What do you think the words, "unnecessary to reach the First Amendment claim" mean?
That they dont want to open that can of worms because they would have to spend years declaring thousands of statutes unconstitutional?
d pantaloni

Detroit, MI

#31078 Jul 5, 2014
which most of statute is..
d pantaloni

Detroit, MI

#31079 Jul 5, 2014
Pope Che Reagan Christ I wrote:
<quoted text>
Actually, if it was a First Amendment case, Hobby Lobby would have lost. The Court held that the RFRA provides more protection than the First Amendment does.
Yeah. Because the constitution says absolutely nothing about religious freedom like the statute you cite. Sure.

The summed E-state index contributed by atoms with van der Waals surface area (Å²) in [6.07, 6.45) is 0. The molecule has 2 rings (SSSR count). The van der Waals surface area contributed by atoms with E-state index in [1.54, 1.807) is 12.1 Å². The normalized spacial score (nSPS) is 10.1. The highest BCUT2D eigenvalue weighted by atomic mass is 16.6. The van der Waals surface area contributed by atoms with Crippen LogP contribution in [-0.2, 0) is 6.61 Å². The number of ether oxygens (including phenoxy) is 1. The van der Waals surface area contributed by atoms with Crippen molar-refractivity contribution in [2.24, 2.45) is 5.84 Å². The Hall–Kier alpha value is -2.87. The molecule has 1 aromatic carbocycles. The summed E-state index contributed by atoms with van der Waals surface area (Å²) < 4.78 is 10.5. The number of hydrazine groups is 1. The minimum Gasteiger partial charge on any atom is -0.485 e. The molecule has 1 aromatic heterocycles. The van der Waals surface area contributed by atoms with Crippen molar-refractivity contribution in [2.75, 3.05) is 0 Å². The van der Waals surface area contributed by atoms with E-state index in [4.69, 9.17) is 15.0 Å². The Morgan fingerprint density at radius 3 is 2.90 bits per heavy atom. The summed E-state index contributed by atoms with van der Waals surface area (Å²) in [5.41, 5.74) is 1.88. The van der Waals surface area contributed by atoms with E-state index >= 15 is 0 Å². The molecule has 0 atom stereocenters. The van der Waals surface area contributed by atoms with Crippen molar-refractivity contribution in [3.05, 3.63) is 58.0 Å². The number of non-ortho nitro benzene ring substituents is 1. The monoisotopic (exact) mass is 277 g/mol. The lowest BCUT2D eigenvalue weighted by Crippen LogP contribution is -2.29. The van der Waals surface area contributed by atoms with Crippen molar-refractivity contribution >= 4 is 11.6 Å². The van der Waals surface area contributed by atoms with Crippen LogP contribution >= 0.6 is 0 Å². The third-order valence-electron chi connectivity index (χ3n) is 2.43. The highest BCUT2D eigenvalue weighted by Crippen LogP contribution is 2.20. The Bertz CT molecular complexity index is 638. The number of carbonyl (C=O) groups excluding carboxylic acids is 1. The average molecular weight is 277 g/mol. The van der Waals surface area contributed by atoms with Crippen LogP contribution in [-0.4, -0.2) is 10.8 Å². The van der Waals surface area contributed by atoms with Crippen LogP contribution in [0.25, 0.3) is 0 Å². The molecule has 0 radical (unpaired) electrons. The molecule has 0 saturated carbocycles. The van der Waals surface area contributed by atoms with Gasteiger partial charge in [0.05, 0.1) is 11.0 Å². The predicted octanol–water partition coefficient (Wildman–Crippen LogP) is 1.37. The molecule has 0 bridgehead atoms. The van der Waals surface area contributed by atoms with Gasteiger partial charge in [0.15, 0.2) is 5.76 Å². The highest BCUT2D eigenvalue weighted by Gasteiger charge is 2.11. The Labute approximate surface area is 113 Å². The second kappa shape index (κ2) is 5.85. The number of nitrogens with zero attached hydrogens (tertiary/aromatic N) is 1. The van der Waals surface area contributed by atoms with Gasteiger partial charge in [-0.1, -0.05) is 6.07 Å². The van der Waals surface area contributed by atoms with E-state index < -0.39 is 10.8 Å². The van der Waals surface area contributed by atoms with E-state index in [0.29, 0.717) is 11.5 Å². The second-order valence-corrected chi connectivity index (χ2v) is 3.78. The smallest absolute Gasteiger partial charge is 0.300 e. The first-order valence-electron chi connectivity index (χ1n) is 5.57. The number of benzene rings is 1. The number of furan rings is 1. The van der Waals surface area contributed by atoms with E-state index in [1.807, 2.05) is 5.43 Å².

Pope Che Reagan Christ

Detroit, MI

#31080 Jul 5, 2014
d pantaloni wrote:
<quoted text> That they dont want to open that can of worms because they would have to spend years declaring thousands of statutes unconstitutional?
It's more simple than that. It's just that they decided the case based on the statute and not the constitution.
Pope Che Reagan Christ

Detroit, MI

#31081 Jul 5, 2014
d pantaloni wrote:
which most of statute is..
That book of waterfall cartoons.
Pope Che Reagan Christ

Detroit, MI

#31083 Jul 5, 2014
d pantaloni wrote:
<quoted text> Yeah. Because the constitution says absolutely nothing about religious freedom like the statute you cite. Sure.
You really should stick to riding that garbage truck. The statute provides greater protection than First Amendment stare decisis does. Without the statute, Hobby Lobby loses.

Since: Aug 11

Location hidden

#31084 Jul 5, 2014
Pope Che Reagan Christ I wrote:
<quoted text>
Actually, if it was a First Amendment case, Hobby Lobby would have lost. The Court held that the RFRA provides more protection than the First Amendment does.